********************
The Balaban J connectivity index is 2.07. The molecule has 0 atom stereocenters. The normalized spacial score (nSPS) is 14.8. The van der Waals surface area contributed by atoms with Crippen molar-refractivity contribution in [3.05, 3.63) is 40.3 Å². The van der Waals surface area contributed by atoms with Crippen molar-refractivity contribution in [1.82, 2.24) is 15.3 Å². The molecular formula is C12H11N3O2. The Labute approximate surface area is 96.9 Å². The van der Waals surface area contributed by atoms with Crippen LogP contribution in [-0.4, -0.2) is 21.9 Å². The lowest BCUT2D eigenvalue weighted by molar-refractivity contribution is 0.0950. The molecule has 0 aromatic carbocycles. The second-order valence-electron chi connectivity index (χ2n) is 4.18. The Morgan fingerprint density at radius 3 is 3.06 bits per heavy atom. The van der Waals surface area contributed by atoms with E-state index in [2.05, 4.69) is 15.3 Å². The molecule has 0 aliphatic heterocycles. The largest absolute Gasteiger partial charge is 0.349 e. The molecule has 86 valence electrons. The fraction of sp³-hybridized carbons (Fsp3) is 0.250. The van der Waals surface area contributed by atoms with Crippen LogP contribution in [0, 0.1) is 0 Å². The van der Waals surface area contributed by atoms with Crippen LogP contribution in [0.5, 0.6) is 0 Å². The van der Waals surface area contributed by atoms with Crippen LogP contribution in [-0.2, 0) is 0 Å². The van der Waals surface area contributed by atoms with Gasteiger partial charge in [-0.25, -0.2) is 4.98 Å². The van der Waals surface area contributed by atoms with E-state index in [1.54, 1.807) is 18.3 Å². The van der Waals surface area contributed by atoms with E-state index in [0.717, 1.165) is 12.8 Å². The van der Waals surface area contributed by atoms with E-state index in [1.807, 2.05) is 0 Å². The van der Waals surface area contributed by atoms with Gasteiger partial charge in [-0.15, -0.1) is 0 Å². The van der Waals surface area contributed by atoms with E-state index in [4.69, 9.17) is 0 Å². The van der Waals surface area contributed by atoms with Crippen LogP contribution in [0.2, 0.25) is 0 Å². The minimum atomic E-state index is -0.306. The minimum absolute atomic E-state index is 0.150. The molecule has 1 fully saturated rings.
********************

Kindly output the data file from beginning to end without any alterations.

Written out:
The Balaban J connectivity index is 2.07. The molecule has 0 atom stereocenters. The normalized spacial score (nSPS) is 14.8. The van der Waals surface area contributed by atoms with Crippen molar-refractivity contribution in [3.05, 3.63) is 40.3 Å². The van der Waals surface area contributed by atoms with Crippen molar-refractivity contribution in [1.82, 2.24) is 15.3 Å². The molecular formula is C12H11N3O2. The Labute approximate surface area is 96.9 Å². The van der Waals surface area contributed by atoms with Crippen LogP contribution in [-0.4, -0.2) is 21.9 Å². The lowest BCUT2D eigenvalue weighted by molar-refractivity contribution is 0.0950. The molecule has 0 aromatic carbocycles. The second-order valence-electron chi connectivity index (χ2n) is 4.18. The Morgan fingerprint density at radius 3 is 3.06 bits per heavy atom. The van der Waals surface area contributed by atoms with E-state index in [2.05, 4.69) is 15.3 Å². The molecule has 0 aliphatic heterocycles. The largest absolute Gasteiger partial charge is 0.349 e. The molecule has 86 valence electrons. The fraction of sp³-hybridized carbons (Fsp3) is 0.250. The van der Waals surface area contributed by atoms with Crippen LogP contribution in [0, 0.1) is 0 Å². The van der Waals surface area contributed by atoms with Crippen LogP contribution in [0.5, 0.6) is 0 Å². The van der Waals surface area contributed by atoms with Crippen LogP contribution in [-0.2, 0) is 0 Å². The van der Waals surface area contributed by atoms with Gasteiger partial charge in [-0.25, -0.2) is 4.98 Å². The van der Waals surface area contributed by atoms with E-state index in [1.54, 1.807) is 18.3 Å². The van der Waals surface area contributed by atoms with E-state index in [0.717, 1.165) is 12.8 Å². The van der Waals surface area contributed by atoms with E-state index in [1.807, 2.05) is 0 Å². The van der Waals surface area contributed by atoms with Gasteiger partial charge in [-0.15, -0.1) is 0 Å². The van der Waals surface area contributed by atoms with E-state index in [4.69, 9.17) is 0 Å². The van der Waals surface area contributed by atoms with Crippen LogP contribution in [0.2, 0.25) is 0 Å². The minimum atomic E-state index is -0.306. The minimum absolute atomic E-state index is 0.150. The molecule has 1 fully saturated rings.